s0

d0

s1

d0

Y_{1} Y_{2}

Map(∆^{1},M) Map(∆^{2},M)

B_{0,1} B_{0,2}

Map(∆^{2},M) Map(∆^{3},M).

d1

d0

d1

d0

d1

d0

d2

d0

We can apply the Lemma2.2.3since the front square is a pullback becauseM is a decomposition space.

To summarise, given a decomposition space correspondence p : M →

∆^{1}, we get a bicomodule configuration and thenS/B_{0,0} is a bicomodule by
Theorem2.1.10.

2.2.2 Cocartesian and cartesian fibrations of decomposition spaces

Ayala and Francis [6] formulate a homotopy-invariant definition of cartesian and cocartesian fibrations so it can be equally well formulated in any model for∞-categories. We adapt here those definitions to decomposition spaces.

Let p : X → Y be a simplicial map between decomposition spaces. A
morphism ∆^{1 <s}

−→a t>

−−−−−−→ X is p-cocartesian if the diagram of coslices of decom-position spaces

a/X ^{s/}X

pa/Y ^{ps/}Y

is a pullback, where the coslice^{s/}Xis given by pullback of lower décalage
Dec⊥(X):

(^{s/}X)_{n} Dec⊥(X)_{n}

1 X_{0},

y (d>)^{n+1}

psq

similarly the coslice^{a/}Xis given by pullback of Dec⊥(Dec⊥(X))
(^{a/}X)_{n} Dec⊥(Dec⊥(X))_{n}

1 X_{1},

y (d>)^{n+1}

paq

and the functor^{a/}X→^{s/}Xis given by Dec⊥(d_{⊥}), where the simplicial map
d_{⊥}:Dec⊥(X)→ X is given by the original d0.

The functor p : X → Y is a cocartesian fibration if any diagram of solid arrows

∆^{0} X

∆^{1} Y

d1 p

admits a p-cocartesian diagonal filler.

Similarly, a morphism ∆^{1 <s}

−→a t>

−−−−−−→ X is p-cartesian if the diagram of slice decomposition spaces

X_{/a} X_{/t}

Y_{/pa} Y_{/pt}

is a pullback, where the slice X_{/t} is given by pullback of the upper décalage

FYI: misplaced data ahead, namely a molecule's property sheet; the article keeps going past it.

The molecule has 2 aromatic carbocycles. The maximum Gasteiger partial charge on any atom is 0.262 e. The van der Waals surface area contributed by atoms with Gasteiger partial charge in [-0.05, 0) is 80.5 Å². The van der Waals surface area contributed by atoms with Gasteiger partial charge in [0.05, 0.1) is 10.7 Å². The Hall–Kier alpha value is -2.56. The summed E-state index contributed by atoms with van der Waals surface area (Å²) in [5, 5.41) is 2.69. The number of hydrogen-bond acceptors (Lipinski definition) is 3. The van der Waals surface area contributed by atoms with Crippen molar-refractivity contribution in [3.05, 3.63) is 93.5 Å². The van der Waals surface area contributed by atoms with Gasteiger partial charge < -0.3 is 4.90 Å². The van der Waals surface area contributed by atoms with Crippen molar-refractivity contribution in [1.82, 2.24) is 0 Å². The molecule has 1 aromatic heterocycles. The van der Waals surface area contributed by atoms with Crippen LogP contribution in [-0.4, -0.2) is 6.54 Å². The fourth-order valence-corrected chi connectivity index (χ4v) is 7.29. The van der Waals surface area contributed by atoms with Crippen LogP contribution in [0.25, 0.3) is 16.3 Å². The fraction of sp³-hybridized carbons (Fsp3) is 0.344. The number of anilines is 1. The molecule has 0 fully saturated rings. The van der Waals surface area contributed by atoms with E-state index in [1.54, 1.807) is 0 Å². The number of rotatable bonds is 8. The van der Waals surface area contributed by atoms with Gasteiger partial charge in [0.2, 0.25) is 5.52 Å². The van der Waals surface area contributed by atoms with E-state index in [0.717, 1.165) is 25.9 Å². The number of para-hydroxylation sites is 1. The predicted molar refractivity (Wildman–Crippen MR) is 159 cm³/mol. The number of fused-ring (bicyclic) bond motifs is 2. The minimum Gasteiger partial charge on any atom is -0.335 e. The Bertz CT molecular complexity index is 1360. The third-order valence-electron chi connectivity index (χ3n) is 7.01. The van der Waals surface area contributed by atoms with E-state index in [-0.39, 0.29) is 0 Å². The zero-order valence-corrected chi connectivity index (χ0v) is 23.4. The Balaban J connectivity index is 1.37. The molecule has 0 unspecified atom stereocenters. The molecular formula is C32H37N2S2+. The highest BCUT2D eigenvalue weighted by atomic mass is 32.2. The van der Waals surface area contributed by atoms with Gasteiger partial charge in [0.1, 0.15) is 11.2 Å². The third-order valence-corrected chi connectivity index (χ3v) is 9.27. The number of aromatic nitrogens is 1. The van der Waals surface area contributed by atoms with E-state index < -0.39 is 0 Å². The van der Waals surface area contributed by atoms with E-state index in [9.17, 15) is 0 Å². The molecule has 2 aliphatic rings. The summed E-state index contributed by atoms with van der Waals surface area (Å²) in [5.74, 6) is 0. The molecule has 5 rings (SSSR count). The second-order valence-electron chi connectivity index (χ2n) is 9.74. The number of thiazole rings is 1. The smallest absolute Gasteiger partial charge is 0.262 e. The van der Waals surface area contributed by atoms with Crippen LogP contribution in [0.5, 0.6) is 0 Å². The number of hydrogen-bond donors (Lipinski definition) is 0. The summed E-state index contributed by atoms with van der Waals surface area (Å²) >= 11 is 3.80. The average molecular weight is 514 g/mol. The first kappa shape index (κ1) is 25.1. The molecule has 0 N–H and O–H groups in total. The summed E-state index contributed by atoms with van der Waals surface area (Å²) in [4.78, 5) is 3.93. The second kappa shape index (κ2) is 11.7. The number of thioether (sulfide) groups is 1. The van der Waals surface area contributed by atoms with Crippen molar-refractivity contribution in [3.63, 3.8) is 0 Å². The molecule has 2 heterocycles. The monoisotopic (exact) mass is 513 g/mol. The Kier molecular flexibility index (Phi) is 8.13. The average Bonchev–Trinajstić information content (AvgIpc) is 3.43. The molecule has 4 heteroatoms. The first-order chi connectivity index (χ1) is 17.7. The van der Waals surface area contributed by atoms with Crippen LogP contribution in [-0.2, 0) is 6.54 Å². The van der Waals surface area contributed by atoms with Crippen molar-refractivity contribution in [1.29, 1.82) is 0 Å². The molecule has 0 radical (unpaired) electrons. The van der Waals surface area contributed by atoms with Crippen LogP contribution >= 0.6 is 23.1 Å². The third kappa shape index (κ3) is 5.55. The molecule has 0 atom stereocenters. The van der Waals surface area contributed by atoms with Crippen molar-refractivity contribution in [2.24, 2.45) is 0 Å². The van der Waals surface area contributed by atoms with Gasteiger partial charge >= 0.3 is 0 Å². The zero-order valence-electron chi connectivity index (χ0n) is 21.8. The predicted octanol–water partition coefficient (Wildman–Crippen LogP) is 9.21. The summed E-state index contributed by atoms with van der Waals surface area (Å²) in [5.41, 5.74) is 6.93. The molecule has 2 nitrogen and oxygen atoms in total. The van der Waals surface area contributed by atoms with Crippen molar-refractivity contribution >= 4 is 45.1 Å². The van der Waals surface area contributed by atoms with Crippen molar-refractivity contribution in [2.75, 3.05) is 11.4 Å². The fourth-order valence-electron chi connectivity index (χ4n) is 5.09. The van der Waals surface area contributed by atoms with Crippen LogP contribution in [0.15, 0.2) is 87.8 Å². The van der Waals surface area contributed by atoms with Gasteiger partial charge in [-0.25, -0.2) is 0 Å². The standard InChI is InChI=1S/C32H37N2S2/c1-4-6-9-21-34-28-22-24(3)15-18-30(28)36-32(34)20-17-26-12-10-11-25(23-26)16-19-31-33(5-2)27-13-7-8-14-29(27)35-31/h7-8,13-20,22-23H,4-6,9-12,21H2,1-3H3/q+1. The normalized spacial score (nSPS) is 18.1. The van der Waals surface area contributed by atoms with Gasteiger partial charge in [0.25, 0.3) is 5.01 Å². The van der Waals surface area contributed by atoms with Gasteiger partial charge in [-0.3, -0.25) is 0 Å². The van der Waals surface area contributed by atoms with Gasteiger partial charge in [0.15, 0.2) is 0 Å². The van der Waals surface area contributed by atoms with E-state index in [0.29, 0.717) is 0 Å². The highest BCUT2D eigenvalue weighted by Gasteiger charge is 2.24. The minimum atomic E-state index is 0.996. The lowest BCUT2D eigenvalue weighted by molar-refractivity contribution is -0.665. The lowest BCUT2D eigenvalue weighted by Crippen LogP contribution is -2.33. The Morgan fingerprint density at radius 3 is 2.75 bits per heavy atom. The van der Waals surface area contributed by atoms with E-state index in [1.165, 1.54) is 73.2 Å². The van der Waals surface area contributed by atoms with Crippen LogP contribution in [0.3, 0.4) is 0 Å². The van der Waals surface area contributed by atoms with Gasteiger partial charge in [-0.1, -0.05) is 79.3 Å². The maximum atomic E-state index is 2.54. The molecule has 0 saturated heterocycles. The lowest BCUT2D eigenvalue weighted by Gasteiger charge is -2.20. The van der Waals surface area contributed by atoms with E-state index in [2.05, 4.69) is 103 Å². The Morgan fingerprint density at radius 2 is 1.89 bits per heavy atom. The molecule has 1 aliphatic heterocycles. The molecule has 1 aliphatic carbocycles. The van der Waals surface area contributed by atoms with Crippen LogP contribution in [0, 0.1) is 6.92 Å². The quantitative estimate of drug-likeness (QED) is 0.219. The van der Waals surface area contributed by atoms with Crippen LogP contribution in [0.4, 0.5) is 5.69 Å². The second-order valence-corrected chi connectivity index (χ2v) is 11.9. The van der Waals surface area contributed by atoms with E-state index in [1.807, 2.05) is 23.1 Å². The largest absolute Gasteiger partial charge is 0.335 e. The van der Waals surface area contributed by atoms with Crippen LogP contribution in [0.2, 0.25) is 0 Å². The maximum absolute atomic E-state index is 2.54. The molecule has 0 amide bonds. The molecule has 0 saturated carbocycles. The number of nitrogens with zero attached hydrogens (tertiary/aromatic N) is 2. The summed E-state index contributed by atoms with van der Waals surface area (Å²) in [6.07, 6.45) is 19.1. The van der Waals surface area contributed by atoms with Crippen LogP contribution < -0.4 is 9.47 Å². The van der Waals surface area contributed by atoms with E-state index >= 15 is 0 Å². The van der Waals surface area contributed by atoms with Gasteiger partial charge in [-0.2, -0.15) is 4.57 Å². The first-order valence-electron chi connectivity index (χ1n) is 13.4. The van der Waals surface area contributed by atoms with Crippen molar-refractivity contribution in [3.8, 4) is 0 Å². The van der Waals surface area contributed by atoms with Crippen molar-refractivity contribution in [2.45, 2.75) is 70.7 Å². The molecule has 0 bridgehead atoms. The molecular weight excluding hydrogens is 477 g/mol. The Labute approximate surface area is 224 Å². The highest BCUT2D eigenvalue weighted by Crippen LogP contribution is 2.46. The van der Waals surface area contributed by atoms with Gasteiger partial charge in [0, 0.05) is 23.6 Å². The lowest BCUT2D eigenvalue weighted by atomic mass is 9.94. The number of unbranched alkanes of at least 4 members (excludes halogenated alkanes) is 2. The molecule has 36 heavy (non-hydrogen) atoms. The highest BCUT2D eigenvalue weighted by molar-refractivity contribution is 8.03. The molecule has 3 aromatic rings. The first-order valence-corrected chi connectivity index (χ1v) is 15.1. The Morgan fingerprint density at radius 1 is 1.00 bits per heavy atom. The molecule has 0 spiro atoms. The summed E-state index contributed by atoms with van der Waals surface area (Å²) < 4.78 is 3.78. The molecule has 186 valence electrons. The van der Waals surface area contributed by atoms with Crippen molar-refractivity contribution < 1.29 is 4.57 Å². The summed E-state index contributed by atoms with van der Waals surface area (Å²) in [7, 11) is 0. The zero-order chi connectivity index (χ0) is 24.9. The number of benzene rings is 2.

Dec>(X), the slice X/a is given by pullback of Dec>(Dec>(X)), and the
functor X_{/a}→ X_{/t} is given by Dec>(d_{>}) = d_{>−1}, where d>:Dec>(X)→ X
is given by the original d>.

The functor p : X → Y is a cartesian fibration if any diagram of solid arrows

∆^{0} X

∆^{1} Y

d0 p

admits a p-cartesian diagonal filler.

Bisimplex category with diagonal maps

We define [i, j] : Mφ_{i,j} → ∆^{1} to be the canonical projection from the mapping
cylinder of φ_{i,j} := (d^{>})^{j} : ∆^{i} → ∆^{i+j}; it is a cocartesian fibration. They
assemble into a category, denoted ∆_{/∆}^{1}, of shape like ∆_{/∆}^{1}, but with extra
diagonal maps d : [i−1, j] → [i, j−1] given by inclusion. These satisfy new
simplicial identities: σkd = dσ_{k+1}, 0 6 k 6 j, where σk are degeneracy
maps “on j” (horizontal) and d are diagonal maps, and with face maps:

dδ_{k+1} = δ_{k}d, 0 6 k 6 j, where δk are horizontal face maps. Similarly for
degeneracy maps τk “on i” (vertical), τkd = dτ_{k}, 0 6 k < i and dk = _{k}d,
06 k < i, where k are vertical face maps. For example, we can draw [2, 1]

as follows

.

. .

. .

. .

where the horizontal maps lie over the map in ∆^{1}. It is like a cocartesian